The herding instinct

The herding instinct in chronically anxious America has the . . . effect of furthering adaptation to the least mature, to those who are most unwilling to take responsibility for their own emotional being and destiny. Its influence on leaders is several-fold. It discourages them from expressing “politically incorrect” opinions and encourages them to play it safe generally; it undermines excellence by encouraging society to organize around its most dysfunctional elements; it forces leaders to engage in countless arguments that are dilatory; and it makes it more difficult for leaders to be clear, much less decisive. Leaders in chronically anxious America today – whether they are black or white, Jewish or Christian, liberal or conservative, young or old, male or female – tend to support or adapt to the most incessantly demanding members of their following.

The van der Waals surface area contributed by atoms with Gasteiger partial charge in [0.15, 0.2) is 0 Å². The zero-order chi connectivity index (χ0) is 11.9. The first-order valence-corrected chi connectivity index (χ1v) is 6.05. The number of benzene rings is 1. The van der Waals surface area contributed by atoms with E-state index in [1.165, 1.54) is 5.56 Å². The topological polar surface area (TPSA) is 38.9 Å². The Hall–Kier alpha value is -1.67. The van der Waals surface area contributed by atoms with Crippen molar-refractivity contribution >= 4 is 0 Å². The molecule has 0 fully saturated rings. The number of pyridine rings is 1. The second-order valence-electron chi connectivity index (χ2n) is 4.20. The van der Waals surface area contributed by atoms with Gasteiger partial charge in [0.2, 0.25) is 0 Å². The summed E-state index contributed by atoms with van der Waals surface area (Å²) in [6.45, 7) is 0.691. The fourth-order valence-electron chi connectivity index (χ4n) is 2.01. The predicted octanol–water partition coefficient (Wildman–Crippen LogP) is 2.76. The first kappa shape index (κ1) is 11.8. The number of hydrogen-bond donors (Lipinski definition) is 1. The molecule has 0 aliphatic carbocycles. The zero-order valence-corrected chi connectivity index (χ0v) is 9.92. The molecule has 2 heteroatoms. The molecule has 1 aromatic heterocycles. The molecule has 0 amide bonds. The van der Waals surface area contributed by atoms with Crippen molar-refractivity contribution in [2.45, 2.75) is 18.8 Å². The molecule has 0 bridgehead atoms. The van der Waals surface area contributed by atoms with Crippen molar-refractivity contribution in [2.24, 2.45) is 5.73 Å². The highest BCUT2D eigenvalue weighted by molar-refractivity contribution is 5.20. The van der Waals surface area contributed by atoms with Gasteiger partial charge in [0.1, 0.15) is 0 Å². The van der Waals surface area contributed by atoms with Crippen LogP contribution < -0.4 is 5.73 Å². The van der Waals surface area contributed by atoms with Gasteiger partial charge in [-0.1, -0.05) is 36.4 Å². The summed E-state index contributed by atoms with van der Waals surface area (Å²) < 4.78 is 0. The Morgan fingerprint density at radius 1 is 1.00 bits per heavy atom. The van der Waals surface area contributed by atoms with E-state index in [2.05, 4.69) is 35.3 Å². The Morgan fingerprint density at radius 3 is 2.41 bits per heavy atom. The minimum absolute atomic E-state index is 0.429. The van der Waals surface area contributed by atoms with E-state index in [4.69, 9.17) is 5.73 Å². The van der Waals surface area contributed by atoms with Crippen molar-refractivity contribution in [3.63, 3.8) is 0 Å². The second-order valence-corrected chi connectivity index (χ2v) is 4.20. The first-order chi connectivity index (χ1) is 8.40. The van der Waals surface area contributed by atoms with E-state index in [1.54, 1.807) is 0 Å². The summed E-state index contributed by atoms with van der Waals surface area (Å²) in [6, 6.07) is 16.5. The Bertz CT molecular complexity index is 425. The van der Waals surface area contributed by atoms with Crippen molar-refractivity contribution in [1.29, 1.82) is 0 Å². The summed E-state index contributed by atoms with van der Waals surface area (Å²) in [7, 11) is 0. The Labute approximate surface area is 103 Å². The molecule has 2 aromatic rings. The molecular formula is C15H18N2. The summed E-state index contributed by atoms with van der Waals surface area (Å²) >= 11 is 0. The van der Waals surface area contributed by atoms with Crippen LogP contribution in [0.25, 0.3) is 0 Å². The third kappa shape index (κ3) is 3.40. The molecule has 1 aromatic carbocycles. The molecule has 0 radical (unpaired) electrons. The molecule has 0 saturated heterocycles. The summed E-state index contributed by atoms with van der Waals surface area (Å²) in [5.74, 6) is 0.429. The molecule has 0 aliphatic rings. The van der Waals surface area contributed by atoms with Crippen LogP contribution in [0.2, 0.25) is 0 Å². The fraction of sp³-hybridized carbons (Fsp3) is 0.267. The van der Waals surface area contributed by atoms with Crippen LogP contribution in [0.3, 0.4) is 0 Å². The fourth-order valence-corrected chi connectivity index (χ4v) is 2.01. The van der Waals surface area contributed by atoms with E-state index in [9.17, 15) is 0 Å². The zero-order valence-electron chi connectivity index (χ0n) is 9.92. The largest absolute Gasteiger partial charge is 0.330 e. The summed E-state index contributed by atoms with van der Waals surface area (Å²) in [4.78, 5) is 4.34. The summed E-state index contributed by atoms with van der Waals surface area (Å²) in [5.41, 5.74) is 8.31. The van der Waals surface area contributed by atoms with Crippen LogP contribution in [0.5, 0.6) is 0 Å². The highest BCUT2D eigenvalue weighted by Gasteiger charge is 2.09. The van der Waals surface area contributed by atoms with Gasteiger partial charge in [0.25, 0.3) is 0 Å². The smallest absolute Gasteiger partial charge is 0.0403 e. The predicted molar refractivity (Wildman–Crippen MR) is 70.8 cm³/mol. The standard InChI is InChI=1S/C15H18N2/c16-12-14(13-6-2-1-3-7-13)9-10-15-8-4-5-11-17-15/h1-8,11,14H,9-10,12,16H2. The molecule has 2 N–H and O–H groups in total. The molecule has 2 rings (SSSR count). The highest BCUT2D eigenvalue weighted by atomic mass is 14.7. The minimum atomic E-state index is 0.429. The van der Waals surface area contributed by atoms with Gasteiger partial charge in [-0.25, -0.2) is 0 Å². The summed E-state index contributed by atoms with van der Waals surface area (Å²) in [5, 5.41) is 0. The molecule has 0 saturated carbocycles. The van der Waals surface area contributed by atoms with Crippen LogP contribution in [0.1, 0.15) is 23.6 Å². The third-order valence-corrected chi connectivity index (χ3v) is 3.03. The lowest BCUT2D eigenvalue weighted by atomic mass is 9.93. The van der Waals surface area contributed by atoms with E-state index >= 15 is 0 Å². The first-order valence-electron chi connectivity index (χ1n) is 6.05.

The effects show up in language usage, in the administration of justice, in education and welfare policy, in divorce settlements, in the emphasis those who specialize in conflict resolution put on compromise, in the conduct of public meetings, and even in the world of sports. And in some institutions the togetherness forces put such a premium on inclusivity that those who do not agree with making it the overriding principle of the organization are isolated or rejected, thus creating Orwellian “Animal Farms” in which diversity is eliminated in the name of diversity.

(Friedman, Failure of Nerve, p. 70)

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